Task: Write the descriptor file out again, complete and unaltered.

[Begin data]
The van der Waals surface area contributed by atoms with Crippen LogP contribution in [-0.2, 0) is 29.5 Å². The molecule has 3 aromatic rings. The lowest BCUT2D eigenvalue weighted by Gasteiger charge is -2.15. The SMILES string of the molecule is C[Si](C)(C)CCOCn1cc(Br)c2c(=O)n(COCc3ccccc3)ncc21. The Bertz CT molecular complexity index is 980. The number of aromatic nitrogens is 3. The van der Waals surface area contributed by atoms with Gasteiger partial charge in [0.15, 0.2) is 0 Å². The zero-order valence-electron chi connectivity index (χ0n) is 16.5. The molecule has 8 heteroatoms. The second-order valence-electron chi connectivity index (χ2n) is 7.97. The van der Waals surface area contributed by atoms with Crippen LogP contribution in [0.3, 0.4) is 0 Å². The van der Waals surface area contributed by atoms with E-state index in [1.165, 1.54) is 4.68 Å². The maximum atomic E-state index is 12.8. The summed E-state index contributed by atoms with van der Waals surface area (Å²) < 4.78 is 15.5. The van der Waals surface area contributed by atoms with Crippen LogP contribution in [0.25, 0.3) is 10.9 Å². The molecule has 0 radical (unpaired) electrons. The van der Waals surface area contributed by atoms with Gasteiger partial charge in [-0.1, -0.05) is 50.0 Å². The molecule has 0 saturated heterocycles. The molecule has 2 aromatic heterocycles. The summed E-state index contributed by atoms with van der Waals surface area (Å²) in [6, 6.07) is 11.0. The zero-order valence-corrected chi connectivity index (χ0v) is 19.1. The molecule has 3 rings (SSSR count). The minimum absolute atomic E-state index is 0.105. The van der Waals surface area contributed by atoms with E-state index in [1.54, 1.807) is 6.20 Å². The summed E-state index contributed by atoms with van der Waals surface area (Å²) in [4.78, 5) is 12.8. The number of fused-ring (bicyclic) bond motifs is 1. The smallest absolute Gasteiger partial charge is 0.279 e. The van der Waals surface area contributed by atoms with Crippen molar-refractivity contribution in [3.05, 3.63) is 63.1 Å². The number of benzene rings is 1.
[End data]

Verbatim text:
The van der Waals surface area contributed by atoms with Crippen LogP contribution in [-0.2, 0) is 29.5 Å². The molecule has 3 aromatic rings. The lowest BCUT2D eigenvalue weighted by Gasteiger charge is -2.15. The SMILES string of the molecule is C[Si](C)(C)CCOCn1cc(Br)c2c(=O)n(COCc3ccccc3)ncc21. The Bertz CT molecular complexity index is 980. The number of aromatic nitrogens is 3. The van der Waals surface area contributed by atoms with Gasteiger partial charge in [0.15, 0.2) is 0 Å². The zero-order valence-electron chi connectivity index (χ0n) is 16.5. The molecule has 8 heteroatoms. The second-order valence-electron chi connectivity index (χ2n) is 7.97. The van der Waals surface area contributed by atoms with Crippen LogP contribution in [0.3, 0.4) is 0 Å². The van der Waals surface area contributed by atoms with E-state index in [1.165, 1.54) is 4.68 Å². The maximum atomic E-state index is 12.8. The summed E-state index contributed by atoms with van der Waals surface area (Å²) < 4.78 is 15.5. The van der Waals surface area contributed by atoms with Crippen LogP contribution in [0.25, 0.3) is 10.9 Å². The molecule has 0 radical (unpaired) electrons. The van der Waals surface area contributed by atoms with Gasteiger partial charge in [-0.1, -0.05) is 50.0 Å². The molecule has 0 saturated heterocycles. The molecule has 2 aromatic heterocycles. The summed E-state index contributed by atoms with van der Waals surface area (Å²) in [6, 6.07) is 11.0. The zero-order valence-corrected chi connectivity index (χ0v) is 19.1. The molecule has 3 rings (SSSR count). The minimum absolute atomic E-state index is 0.105. The van der Waals surface area contributed by atoms with E-state index in [1.54, 1.807) is 6.20 Å². The summed E-state index contributed by atoms with van der Waals surface area (Å²) in [4.78, 5) is 12.8. The number of fused-ring (bicyclic) bond motifs is 1. The smallest absolute Gasteiger partial charge is 0.279 e. The van der Waals surface area contributed by atoms with Crippen molar-refractivity contribution in [3.05, 3.63) is 63.1 Å². The number of benzene rings is 1.